Once more, Valentine’s day has passed and we have exchanged little somethings and sweetnesses with our darling(s) or savored the bitterness of not having nobody with whom to share the date. One way or another, the occasion gives us food for thought about relationships. What is it that makes someone so dear to us that we can call them “my dear”? What is the boundary between romantic love and friendship that allows us to pour our hearts to the one(s) in one category and not to those in the other? What is the true meaning of a partnership and why is it so important to our lives?
Well, I evidently hold no definite answer to these questions, but would like to share my views on them and which I consider to be the differences between love and friendship. And the plural I use to talk about relationships is no accident as I feel love does not necessarily have to be lived in singular form, or monogamy, but rather in the arrangement that most suits all parties involved, which can be different to that.
One first factor to take into account is the social construction around romantic love. Were we not living in a world where there is a general agreement that life in a partnership is socially and legally ideal, this would not weigh so much on us and we would not care so much about ours and other’s civil status.
But the models of relationships we see in our family and neighborhood, in movies, books advertisements shape our expectations and wishes. And though it has been positively changing in recent years, with an increasing acceptance and visibility of different ways of life, most of our surroundings still point to life as a couple as the goal and culmination of our existence, the ideal scenario for anyone’s happiness.
Secondly, the human resources we need to nurture any relationship are limited. Time is the most obvious of them. Being present for someone, listening about their day, doing a massage, getting to know their family, watching a silly rom-com or helping with their decisions takes time and energy. And the more intimate a relationship gets, the more we expose ourselves and the deeper we dive into the universe of (an)other, the more investment we need to make on that. That’s why we have more colleagues than friends, and more friends than “dearest(s)”.
In that regard, the difference between a friend and a beloved one is a simple matter of allocating priority, choosing to build a shared future with, given the limited extent of our time and space – or possibility, given, for instance, the continent where you live. Life in our world, specially as we get older, is about “either… or”. We must choose because it gets more and more difficult to conciliate, to “have it all”. We must concrete some possibilities, concentrate efforts on them in spite of some others. We cannot intertwine our lives with many people at once, otherwise we would be tied up in such a manner, trying to fit them all, that we would not go anywhere. Our time, space, energy, intimacy must be most dedicated to those we can make projects with, whose life path wishes to and can walk alongside ours.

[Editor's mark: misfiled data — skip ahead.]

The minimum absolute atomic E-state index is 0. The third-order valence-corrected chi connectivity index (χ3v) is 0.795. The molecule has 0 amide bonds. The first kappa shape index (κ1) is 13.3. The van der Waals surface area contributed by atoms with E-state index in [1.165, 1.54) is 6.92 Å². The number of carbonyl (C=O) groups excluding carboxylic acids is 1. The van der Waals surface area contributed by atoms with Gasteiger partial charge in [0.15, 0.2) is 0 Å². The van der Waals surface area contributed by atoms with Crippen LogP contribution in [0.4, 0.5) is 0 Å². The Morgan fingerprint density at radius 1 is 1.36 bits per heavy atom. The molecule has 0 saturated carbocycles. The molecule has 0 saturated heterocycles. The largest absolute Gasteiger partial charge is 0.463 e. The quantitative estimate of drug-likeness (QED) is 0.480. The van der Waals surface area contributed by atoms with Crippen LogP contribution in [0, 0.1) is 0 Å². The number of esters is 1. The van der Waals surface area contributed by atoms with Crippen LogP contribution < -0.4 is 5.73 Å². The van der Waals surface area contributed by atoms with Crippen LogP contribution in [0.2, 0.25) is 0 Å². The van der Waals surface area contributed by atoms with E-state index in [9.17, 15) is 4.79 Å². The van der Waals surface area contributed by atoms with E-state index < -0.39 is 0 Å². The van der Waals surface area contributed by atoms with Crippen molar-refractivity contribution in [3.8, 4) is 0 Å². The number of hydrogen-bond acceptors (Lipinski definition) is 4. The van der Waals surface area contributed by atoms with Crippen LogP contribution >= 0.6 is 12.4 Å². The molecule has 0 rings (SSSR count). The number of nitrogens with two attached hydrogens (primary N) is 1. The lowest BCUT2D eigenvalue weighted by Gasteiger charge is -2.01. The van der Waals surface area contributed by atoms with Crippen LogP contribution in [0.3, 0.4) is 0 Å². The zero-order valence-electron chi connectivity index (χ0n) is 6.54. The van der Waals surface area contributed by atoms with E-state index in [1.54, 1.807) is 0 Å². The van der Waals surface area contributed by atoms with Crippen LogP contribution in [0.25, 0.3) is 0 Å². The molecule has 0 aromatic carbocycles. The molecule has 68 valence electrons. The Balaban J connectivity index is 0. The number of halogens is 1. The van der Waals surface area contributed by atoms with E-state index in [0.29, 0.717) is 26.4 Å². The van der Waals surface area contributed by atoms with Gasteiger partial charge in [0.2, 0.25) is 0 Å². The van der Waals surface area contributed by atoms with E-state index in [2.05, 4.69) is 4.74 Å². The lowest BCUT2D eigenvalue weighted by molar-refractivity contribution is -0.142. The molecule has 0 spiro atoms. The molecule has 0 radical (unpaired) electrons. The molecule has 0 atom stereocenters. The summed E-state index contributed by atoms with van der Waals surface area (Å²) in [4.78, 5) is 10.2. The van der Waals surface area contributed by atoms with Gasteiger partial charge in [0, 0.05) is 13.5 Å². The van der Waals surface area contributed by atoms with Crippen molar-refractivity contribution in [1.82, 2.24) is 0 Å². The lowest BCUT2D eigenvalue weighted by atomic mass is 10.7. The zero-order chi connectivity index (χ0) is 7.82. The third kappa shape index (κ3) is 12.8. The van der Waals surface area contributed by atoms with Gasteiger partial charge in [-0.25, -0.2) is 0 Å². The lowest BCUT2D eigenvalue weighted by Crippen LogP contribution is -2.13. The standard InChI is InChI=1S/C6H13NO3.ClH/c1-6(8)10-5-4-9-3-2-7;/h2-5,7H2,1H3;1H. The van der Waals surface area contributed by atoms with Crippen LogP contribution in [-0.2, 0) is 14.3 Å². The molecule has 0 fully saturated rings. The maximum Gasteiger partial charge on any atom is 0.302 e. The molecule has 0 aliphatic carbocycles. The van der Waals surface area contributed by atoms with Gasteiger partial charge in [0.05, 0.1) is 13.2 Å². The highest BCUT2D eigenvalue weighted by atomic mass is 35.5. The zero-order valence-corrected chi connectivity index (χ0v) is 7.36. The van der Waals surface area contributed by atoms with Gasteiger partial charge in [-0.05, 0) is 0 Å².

Lastly, and to me that’s core, relationships are about influence and compatibility. Your friends and loved ones are people who give you the opportunity to live what you yourself cannot be. If you’re a translator, you can’t experiment life as a firefighter, but having a friend who is one brings that into your life, and influences how you behave, what you think and express, who you are. A beloved one, in this sense, is simply the biggest influence on your life. That sounds intimidating, right? But it shouldn’t really. It is just logic that the one(s) you share most with are the one(s) who influence(s) you more. Therefore, it should be someone(s) you look up to, with the qualities and values and views you consider important and who help(s) you be the best you can be. Apart from, of course, simply being someone(s) who make(s) your life more joyful!
And where does compatibility enter into that equation? Well, in our model of relationship, which involves physical proximity as well as companionship in the most difficult arrangement of the world which is cohabiting, that alignment of values is simply not enough. Many relationships do not work not out of lack of it, but because living together is really tough. Sharing the most part of your time and space, the little joys and struggles of everyday life while sharing a place is not easy. A good deal of practical understanding is necessary too, such as temperament, biological clock, organization, eating, disposition to adapt. For instance, you might adore someone to the highest of your capacity, but if you’re a minimalist and (s)he is an incorrigible collector, and both are not disposed to live with such difference every single day, then that will be difficult to work out.
To sum up, I sincerely believe there is no great abyss between a good friend and a romantic partner. The boundaries that define which is which are 1) the consideration the society of our moment and place in history gives them and 2) the place we choose to give them in our present and future, the priority we give them considering our emotional and practical resources.
So my advice for next year is, send little somethings and sweet words to all those who bring more joy into your life and are there for you and understand what your silences say. That’s really all love and care is about.
Vitoria dos Santos Acerbi
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